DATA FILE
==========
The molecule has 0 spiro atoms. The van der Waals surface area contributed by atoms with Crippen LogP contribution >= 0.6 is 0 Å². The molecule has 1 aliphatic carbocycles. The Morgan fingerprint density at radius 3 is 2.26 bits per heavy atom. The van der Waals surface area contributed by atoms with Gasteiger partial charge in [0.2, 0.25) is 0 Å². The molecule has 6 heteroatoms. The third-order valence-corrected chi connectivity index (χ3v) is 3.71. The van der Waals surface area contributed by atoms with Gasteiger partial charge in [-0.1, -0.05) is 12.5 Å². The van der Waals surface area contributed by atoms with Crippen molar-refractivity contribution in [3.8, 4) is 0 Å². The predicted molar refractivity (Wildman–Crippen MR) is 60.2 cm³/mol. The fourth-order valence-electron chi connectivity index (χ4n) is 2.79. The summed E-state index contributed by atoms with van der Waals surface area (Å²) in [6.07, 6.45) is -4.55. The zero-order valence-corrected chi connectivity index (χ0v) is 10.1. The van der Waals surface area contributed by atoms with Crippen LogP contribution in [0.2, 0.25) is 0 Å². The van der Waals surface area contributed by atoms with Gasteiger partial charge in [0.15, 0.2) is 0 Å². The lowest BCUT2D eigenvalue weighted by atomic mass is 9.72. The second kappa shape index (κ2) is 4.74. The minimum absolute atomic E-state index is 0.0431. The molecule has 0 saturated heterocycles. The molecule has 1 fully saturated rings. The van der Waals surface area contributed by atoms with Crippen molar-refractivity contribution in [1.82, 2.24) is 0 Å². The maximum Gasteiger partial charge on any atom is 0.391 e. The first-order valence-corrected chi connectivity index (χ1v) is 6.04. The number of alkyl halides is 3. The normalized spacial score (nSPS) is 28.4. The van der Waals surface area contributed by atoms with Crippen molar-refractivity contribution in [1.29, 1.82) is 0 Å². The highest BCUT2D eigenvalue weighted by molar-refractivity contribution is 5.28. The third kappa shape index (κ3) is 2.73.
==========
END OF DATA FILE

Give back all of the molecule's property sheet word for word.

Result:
The molecule has 0 spiro atoms. The van der Waals surface area contributed by atoms with Crippen LogP contribution >= 0.6 is 0 Å². The molecule has 1 aliphatic carbocycles. The Morgan fingerprint density at radius 3 is 2.26 bits per heavy atom. The van der Waals surface area contributed by atoms with Gasteiger partial charge in [0.2, 0.25) is 0 Å². The molecule has 6 heteroatoms. The third-order valence-corrected chi connectivity index (χ3v) is 3.71. The van der Waals surface area contributed by atoms with Gasteiger partial charge in [-0.1, -0.05) is 12.5 Å². The van der Waals surface area contributed by atoms with Crippen molar-refractivity contribution in [3.8, 4) is 0 Å². The predicted molar refractivity (Wildman–Crippen MR) is 60.2 cm³/mol. The fourth-order valence-electron chi connectivity index (χ4n) is 2.79. The summed E-state index contributed by atoms with van der Waals surface area (Å²) in [6.07, 6.45) is -4.55. The zero-order valence-corrected chi connectivity index (χ0v) is 10.1. The van der Waals surface area contributed by atoms with Crippen LogP contribution in [0.2, 0.25) is 0 Å². The van der Waals surface area contributed by atoms with Gasteiger partial charge in [0.15, 0.2) is 0 Å². The lowest BCUT2D eigenvalue weighted by atomic mass is 9.72. The second kappa shape index (κ2) is 4.74. The minimum absolute atomic E-state index is 0.0431. The molecule has 0 saturated heterocycles. The molecule has 1 fully saturated rings. The van der Waals surface area contributed by atoms with Crippen molar-refractivity contribution in [1.82, 2.24) is 0 Å². The maximum Gasteiger partial charge on any atom is 0.391 e. The first-order valence-corrected chi connectivity index (χ1v) is 6.04. The number of alkyl halides is 3. The normalized spacial score (nSPS) is 28.4. The van der Waals surface area contributed by atoms with Crippen molar-refractivity contribution in [1.29, 1.82) is 0 Å². The highest BCUT2D eigenvalue weighted by molar-refractivity contribution is 5.28. The third kappa shape index (κ3) is 2.73.